5. SPREADSHEETS ARE AWESOME
This is the part where I reveal my geekiness. I love spreadsheets and graphs and metrics! I would use it to track every little thing in my life if I were disciplined enough to log everything (I'm not, but it doesn't stop me from trying). I still use spreadsheets to track personal finances and books I've read, though I've abandoned many others over the years. (Like the one that cataloged everything in my closet. I wish I hadn't stopped maintaining it; that one was pretty useful.) I made a word count spreadsheet for Camp NaNoWriMo, and even though I didn't do a great job of keeping up with my quota, I still enjoyed tracking my (pitiful) progress and admiring the pretty charts I made.
Tip for future Linda: Motivate yourself with metrics!
I really like how Savannah J. Foley tracks her daily and weekly word counts with a spreadsheet, and I'm totally making myself some spreadsheets for when I get to the drafting phase. It makes it easy to visualize progress, and I will be motivated to beat my goal so my graphs and charts look good. Plus, spreadsheets are fun! :D
Anyway, I might not have won the challenge, but now I have a better idea of what I need to work on in order to write more successfully. No more getting ahead of myself and losing focus and momentum! Easier said than done, of course, but I'm glad to be more aware of my issues and to get back to my general plan/schedule.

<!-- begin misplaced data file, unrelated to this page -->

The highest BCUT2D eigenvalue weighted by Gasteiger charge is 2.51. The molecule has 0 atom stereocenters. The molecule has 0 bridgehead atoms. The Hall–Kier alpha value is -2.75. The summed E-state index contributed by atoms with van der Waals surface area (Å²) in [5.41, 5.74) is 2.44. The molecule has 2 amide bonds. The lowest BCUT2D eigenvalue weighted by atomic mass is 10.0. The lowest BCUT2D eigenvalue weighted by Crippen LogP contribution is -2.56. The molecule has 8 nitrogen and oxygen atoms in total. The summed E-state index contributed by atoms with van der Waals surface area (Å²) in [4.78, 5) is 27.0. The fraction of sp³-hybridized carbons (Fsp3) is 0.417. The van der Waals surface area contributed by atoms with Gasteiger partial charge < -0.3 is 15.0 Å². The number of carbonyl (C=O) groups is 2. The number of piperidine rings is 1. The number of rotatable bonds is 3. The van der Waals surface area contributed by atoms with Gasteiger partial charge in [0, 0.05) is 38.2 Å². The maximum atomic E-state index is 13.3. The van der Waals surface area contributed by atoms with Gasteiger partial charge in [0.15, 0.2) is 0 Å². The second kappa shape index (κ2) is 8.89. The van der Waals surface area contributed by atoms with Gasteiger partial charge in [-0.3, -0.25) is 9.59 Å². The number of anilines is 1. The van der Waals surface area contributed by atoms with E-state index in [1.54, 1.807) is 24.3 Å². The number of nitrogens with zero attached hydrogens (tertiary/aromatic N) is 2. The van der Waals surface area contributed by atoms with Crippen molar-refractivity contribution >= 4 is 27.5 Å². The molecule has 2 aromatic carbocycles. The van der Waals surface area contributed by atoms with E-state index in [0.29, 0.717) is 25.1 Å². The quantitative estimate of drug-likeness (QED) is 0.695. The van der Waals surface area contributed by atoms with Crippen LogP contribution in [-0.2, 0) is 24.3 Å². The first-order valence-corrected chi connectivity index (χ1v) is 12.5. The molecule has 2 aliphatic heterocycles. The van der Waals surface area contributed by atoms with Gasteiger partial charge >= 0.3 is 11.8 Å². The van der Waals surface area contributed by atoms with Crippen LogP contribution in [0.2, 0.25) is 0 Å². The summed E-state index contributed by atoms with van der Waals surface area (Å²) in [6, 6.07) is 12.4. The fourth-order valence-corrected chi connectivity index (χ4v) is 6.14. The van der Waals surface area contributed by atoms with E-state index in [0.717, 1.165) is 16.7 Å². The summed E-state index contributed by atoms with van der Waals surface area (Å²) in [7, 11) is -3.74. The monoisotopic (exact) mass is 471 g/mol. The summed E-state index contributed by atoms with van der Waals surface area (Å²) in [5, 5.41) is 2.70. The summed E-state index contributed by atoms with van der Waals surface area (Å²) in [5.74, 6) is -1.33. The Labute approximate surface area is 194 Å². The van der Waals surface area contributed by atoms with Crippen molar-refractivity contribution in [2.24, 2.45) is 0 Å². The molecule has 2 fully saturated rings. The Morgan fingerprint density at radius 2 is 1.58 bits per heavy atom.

I don't think I'll be able to participate in the official NaNoWriMo since I'll be in Europe for half of November (so excited!!), but maybe I'll do a MyNoWriMo like Holly Dodson and challenge myself to writing 50k in October... or not. The thought of it kind of freaks me out. If I do, though, I'll be sure to review the awesome Krispy's Dos and Don'ts of NaNoWriMo — her tips are so funny and helpful!
How about you? Have you ever participated in NaNoWriMo? Are you going to this year? Let me know if you have any tips or resources to share!